Most of Nicaragua has gone on a 24-hour labor strike today, and that includes the workforce of the premium cigar industry. Cigar factories are closed, tobacco fields are empty and the cigar industry continues to wait out this time of political turmoil and instability.
“It's a very tough situation,” said A.J. Fernandez, owner of A.J. Fernandez Cigars. “But we just want the best for the country, our people and everything to return to normal.” Fernandez owns two cigar factories in Nicaragua as well as many tobacco plantations.
“Following the direction of the Nicaraguan Cigar Association (ANT), our J.C. Newman PENSA factory in Estelí, Nicaragua, is closed today,” said Drew Newman, general counsel for the J.C. Newman Cigar Co. “This is the first time that we have ever had to close our J.C. Newman PENSA factory on a work day since it opened in 2011.”
Today’s labor stoppage is just one more obstacle the cigar industry—and the entire country of Nicaragua—has been facing since April when the country erupted in anti-government protests. Initially, the cigar industry was hardly affected, but the situation escalated, as did the death toll, which some reports have as high as 140.
Protesters have since taken the Pan-American Highway hostage, erecting many roadblocks along the country’s main causeway for commerce. This has put truck deliveries to a near-stop, creating backups along the highway that have lasted for days. The blockades have stopped an estimated 6,000 transport trucks and cargo vehicles headed to ports in Nicaragua and Honduras. Consequently, cigar shipments to the U.S. are largely delayed.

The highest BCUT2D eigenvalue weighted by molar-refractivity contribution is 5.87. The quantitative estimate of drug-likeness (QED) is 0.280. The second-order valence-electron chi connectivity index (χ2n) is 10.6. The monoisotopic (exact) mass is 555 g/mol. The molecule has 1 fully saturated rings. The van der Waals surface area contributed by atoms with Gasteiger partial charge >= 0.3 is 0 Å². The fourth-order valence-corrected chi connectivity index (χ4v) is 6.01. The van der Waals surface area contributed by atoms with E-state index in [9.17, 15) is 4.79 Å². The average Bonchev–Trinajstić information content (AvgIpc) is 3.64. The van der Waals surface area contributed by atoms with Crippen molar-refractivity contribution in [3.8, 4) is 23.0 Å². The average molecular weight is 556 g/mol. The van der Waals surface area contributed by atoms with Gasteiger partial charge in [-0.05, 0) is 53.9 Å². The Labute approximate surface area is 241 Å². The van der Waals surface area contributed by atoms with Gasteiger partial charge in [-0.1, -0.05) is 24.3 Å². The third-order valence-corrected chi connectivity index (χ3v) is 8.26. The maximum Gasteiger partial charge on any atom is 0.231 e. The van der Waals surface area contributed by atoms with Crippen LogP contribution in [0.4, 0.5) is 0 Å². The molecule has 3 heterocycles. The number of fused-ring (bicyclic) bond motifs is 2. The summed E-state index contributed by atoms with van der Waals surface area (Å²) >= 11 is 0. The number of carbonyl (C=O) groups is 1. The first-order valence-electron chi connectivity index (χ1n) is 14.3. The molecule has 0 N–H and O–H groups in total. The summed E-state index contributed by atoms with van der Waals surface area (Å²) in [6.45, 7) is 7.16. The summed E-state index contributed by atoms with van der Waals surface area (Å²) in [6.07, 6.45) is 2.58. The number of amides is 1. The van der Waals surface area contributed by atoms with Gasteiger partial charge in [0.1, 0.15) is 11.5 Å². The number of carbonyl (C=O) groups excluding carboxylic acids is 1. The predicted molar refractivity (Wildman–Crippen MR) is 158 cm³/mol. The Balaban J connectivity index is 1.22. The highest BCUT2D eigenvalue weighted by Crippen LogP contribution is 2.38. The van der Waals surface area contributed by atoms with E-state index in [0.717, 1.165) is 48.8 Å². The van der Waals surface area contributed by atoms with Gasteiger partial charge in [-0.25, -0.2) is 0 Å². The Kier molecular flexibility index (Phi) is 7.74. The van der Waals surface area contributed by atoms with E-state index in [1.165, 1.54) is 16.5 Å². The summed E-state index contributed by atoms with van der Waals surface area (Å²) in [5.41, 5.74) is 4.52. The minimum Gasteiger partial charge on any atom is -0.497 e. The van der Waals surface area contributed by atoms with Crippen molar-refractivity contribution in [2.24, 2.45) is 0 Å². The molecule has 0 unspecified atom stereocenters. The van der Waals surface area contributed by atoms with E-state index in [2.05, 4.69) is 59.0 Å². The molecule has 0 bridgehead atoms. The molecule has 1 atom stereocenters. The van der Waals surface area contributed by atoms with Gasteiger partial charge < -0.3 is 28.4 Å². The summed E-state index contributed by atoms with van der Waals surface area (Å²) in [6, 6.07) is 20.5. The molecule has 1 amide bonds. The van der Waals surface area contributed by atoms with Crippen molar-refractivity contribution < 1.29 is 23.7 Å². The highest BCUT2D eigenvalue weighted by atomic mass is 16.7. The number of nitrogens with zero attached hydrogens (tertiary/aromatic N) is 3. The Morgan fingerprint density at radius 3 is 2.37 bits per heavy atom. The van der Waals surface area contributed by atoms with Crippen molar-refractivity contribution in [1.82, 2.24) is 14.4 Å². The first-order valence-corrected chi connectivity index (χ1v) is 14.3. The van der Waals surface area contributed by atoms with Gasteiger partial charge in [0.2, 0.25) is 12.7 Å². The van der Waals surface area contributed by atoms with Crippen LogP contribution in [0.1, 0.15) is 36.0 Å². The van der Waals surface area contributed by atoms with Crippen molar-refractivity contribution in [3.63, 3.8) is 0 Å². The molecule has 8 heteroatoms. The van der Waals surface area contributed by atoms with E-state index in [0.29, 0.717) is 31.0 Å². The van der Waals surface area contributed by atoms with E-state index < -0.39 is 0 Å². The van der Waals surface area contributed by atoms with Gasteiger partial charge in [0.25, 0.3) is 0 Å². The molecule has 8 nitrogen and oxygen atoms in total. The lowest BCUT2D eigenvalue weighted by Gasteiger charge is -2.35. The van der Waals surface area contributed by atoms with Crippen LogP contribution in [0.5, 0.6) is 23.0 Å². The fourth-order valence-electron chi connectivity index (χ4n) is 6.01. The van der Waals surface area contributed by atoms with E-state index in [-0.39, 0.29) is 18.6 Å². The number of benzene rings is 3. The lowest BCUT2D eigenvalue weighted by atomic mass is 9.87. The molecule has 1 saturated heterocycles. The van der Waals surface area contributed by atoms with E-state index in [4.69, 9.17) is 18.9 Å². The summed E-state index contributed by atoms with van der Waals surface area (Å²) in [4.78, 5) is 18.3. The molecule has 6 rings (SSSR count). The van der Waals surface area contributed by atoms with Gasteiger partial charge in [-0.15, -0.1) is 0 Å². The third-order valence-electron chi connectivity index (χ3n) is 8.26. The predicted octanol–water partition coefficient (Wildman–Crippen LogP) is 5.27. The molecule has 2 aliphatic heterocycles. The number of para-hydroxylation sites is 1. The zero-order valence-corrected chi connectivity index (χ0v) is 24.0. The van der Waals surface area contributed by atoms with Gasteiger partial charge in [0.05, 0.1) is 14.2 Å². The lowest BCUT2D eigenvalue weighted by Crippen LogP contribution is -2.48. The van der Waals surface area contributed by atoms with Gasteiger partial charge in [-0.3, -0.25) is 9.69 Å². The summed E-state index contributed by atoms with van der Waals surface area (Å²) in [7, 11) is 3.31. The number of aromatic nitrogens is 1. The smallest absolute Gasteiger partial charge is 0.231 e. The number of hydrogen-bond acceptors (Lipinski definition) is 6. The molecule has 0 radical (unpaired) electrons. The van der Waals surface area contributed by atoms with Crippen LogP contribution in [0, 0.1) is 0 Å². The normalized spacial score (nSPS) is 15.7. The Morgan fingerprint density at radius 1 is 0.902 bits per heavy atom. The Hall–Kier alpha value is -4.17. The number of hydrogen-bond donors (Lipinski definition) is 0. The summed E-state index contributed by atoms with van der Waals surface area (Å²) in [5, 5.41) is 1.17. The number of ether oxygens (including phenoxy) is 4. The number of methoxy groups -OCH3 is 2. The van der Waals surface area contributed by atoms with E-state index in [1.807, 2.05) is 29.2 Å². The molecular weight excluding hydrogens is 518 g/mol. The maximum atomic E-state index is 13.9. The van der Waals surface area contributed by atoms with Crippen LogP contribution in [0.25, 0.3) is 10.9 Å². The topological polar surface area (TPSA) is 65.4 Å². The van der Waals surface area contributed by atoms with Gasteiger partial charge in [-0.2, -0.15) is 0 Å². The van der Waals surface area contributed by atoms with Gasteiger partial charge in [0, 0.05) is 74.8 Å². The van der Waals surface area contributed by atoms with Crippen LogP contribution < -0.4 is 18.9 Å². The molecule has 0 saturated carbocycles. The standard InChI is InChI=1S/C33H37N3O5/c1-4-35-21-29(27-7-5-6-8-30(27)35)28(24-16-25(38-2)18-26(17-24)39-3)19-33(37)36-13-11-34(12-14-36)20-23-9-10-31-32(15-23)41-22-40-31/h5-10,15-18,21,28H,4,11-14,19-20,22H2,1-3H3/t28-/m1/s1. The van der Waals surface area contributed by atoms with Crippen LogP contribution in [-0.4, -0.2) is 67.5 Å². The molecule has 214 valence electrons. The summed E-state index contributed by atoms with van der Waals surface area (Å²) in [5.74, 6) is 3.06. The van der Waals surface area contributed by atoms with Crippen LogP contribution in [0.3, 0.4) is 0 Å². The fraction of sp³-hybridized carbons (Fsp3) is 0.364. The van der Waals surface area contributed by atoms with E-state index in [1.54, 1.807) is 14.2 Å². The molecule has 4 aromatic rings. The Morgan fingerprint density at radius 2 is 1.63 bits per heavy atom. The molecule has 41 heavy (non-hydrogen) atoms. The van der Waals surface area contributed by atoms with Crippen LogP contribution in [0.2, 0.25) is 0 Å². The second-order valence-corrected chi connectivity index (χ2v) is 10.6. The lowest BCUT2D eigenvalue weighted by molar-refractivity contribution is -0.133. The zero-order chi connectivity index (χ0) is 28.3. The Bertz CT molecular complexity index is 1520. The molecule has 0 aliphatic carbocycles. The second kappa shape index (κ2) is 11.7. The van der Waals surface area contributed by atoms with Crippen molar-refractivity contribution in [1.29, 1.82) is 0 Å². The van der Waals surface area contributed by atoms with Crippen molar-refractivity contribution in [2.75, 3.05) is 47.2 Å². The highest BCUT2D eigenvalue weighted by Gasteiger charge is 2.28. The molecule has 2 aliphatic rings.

“We, as all the factories in Estelí, are not working today,” said cigarmaker and tobacco grower Nestor Andrés Plasencia, who owns a cigar factory in Nicaragua. “Our main concern is the security of all our collaborators so we don’t work today. We will start tomorrow, Friday, as normal.”
The strike is only supposed to last 24 hours and should be over by midnight, but the Pan-American Highway will most likely remain under siege. There is no indication as to when the political protesters across the country will release the highway—which is one of Nicaragua’s major commercial causeways—or when the cigar industry will become stable again.
Rocky Patel, owner of Rocky Patel Premium Cigars, believes that the protest could possibly go longer than 24 hours.
“They could extend it tomorrow, too,” he warned. “Nicaragua is in turmoil. We had eight people shot and killed on the road in front of our factory 10 days ago. They were protesters on the road."
Patel is referring to his TaviCusa factory, located in Estelí.
“We got orders all week with major distributors loading up on Nicaraguan product,” Patel added. “It’s been very difficult to staff the factory when half the employees are showing up.”
The U.S. Department of State maintains its Level 3 travel advisory for Nicaragua (Level 4 is the highest), which it issued in April, discouraging travel to Nicaragua and urging U.S. citizens to vacate the country.
General Cigar Co. operates its STG, Estelí factory in Nicaragua and is also shut down.
“The strike is today, so we have closed our factory,” confirms Regís Broersma, president of General Cigar. “We don’t know yet what we will do about opening tomorrow. It all depends on what happens today. The safety of our people comes first and above all.”
Peace talks are scheduled to resume tomorrow at The Seminary of Our Lady of Fatima, and will be mediated by The Bishops' Conference of Nicaragua, a Roman Catholic organization that’s stepped in to help communication between the government and the people. The dialogue will convey President Daniel Ortega’s new proposal in hopes of reaching a peace and stability.
While the Oliva Cigar factory is closed today as well, José Oliva of Oliva Cigar Co. is hopeful that an agreement can be reached.
“We are encouraged by the return of dialogue from all sides and hopeful for a peaceful solution.”